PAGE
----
Diversity and Inclusion Drives Innovation in the Military
There are many critics of robust DEI efforts who argue that diversity, equity, and inclusion are feel-good, nice-to-have, non-essential goals that contribute minimally (if at all) to an organization’s success. Some would even argue that promotion of DEI efforts actually harm an organization by making employees feel uncomfortable or left out, for example.
But this view assumes—we feel, incorrectly—that businesses are interested enough in “feel-good,” fluffy goals to prioritize them over what such critics would feel are more important and tangible goals, like increasing sales, improving quality, or reducing costs. Instead, organizations that embrace DEI efforts do so because they genuinely believe such efforts are just as important, if not more important, than many other traditional business imperatives.
DEI in the Military
A great example of this can be seen in the attitude of military professionals toward DEI in the military. Obviously, the stakes are often much higher in military settings than in the corporate world, so we should expect military leaders to be particularly eager to ditch initiatives that have little actual value to the organization’s success or that may even be counterproductive to that success.
In a recent article for Task & Purpose, a publication targeting active-duty military members, veterans and their families, Lt. Col. Matthew J. Smith argues for the value of diversity in the military. Col. Smith has plenty of first-hand experience to back up his observations. He’s served in multiple leadership roles within the U.S. Army and is currently serving as battalion commander for the 1st Armored Division’s 3-501 Assault Helicopter Battalion.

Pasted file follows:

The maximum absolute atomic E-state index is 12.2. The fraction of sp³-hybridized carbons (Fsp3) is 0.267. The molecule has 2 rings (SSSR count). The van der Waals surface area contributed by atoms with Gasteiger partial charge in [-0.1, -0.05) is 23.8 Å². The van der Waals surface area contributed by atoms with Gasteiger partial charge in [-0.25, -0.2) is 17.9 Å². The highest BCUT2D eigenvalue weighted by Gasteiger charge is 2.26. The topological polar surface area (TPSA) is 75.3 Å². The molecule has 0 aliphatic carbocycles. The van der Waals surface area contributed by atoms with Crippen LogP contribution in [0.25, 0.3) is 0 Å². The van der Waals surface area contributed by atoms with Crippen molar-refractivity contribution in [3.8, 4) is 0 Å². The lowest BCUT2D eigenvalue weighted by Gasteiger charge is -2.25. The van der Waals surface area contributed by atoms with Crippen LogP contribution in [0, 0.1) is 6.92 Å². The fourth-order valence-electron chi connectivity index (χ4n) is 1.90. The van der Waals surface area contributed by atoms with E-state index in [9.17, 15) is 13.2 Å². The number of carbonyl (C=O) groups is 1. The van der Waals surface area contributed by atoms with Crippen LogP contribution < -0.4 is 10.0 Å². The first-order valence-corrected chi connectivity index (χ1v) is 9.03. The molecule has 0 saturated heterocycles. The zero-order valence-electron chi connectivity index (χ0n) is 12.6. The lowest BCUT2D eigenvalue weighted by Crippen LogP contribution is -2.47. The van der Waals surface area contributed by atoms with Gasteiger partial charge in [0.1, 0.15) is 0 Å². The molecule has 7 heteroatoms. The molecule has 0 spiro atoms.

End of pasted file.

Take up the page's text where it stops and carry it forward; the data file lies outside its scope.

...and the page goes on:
Driving Inclusion With Purpose
Smith says that in the past year the Army has taken several proactive steps to drive greater inclusion. For example, soldiers’ service packets no longer include their photos in an effort to reduce racial bias in the promotion process. The Army has also updated its dress code policies “to be more inclusive regarding the preferences of its female Soldiers and to allow male Soldiers to wear earrings when not in uniform.” The Army is also requiring commands to report on how they are explicitly integrating inclusion in their operations.
The military’s rationale for promoting diversity and inclusion are well-stated in Smith’s article, which is worth a read. In short, the military sees cognitive diversity as a key strategic and tactical asset when facing geopolitical and battlefield challenges.
There is ample research to indicate the real, bottom-line, business value of DEI. It seems the Army is seeing this value. Organizations that view DEI initiatives as mission-critical efforts designed to develop, hone, and maintain key strategic capabilities that set them apart from the competition, are organizations most likely to stand out as they step up.
Are you tired of workplace diversity training that does not link to business? Are you tired of tactics that don’t drive business results? InclusionINC has inclusion and strategic consulting that link inclusion to employee engagement, productivity, innovation and retention, moving inclusion beyond tactics to a critical business strategy.